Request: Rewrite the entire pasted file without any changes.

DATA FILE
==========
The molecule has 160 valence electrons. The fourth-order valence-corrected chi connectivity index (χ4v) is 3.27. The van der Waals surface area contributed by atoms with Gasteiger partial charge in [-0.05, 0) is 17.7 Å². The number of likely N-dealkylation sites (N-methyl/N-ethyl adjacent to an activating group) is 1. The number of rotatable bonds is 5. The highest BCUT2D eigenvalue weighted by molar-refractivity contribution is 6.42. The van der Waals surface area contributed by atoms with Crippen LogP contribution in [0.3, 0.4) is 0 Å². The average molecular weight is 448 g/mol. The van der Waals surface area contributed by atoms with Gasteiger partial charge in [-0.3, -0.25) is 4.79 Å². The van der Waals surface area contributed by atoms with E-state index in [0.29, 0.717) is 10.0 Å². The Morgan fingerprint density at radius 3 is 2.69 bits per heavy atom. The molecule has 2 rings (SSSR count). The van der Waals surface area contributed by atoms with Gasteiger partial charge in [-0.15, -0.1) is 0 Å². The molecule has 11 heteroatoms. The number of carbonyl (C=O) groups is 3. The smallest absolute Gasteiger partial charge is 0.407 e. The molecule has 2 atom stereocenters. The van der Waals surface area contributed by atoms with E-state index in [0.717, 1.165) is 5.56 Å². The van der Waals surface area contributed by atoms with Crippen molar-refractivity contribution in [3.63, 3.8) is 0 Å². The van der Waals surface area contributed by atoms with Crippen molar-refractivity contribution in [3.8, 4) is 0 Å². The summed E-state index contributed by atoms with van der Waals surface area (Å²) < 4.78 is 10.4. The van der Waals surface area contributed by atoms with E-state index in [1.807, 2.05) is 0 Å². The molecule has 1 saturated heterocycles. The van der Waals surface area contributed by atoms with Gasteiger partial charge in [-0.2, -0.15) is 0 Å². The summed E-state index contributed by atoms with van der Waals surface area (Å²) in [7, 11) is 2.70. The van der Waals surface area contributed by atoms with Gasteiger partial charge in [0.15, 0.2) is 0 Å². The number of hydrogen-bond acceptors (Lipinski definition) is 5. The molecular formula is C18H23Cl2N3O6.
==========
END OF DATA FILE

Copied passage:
The molecule has 160 valence electrons. The fourth-order valence-corrected chi connectivity index (χ4v) is 3.27. The van der Waals surface area contributed by atoms with Gasteiger partial charge in [-0.05, 0) is 17.7 Å². The number of likely N-dealkylation sites (N-methyl/N-ethyl adjacent to an activating group) is 1. The number of rotatable bonds is 5. The highest BCUT2D eigenvalue weighted by molar-refractivity contribution is 6.42. The van der Waals surface area contributed by atoms with Crippen LogP contribution in [0.3, 0.4) is 0 Å². The average molecular weight is 448 g/mol. The van der Waals surface area contributed by atoms with Gasteiger partial charge in [-0.3, -0.25) is 4.79 Å². The van der Waals surface area contributed by atoms with E-state index in [0.29, 0.717) is 10.0 Å². The Morgan fingerprint density at radius 3 is 2.69 bits per heavy atom. The molecule has 2 rings (SSSR count). The van der Waals surface area contributed by atoms with Gasteiger partial charge in [-0.15, -0.1) is 0 Å². The molecule has 11 heteroatoms. The number of carbonyl (C=O) groups is 3. The smallest absolute Gasteiger partial charge is 0.407 e. The molecule has 2 atom stereocenters. The van der Waals surface area contributed by atoms with E-state index in [0.717, 1.165) is 5.56 Å². The van der Waals surface area contributed by atoms with Crippen molar-refractivity contribution in [3.63, 3.8) is 0 Å². The van der Waals surface area contributed by atoms with Crippen molar-refractivity contribution in [3.8, 4) is 0 Å². The summed E-state index contributed by atoms with van der Waals surface area (Å²) < 4.78 is 10.4. The van der Waals surface area contributed by atoms with E-state index in [1.807, 2.05) is 0 Å². The molecule has 1 saturated heterocycles. The van der Waals surface area contributed by atoms with Gasteiger partial charge in [-0.2, -0.15) is 0 Å². The summed E-state index contributed by atoms with van der Waals surface area (Å²) in [7, 11) is 2.70. The van der Waals surface area contributed by atoms with Gasteiger partial charge in [0.15, 0.2) is 0 Å². The number of hydrogen-bond acceptors (Lipinski definition) is 5. The molecular formula is C18H23Cl2N3O6.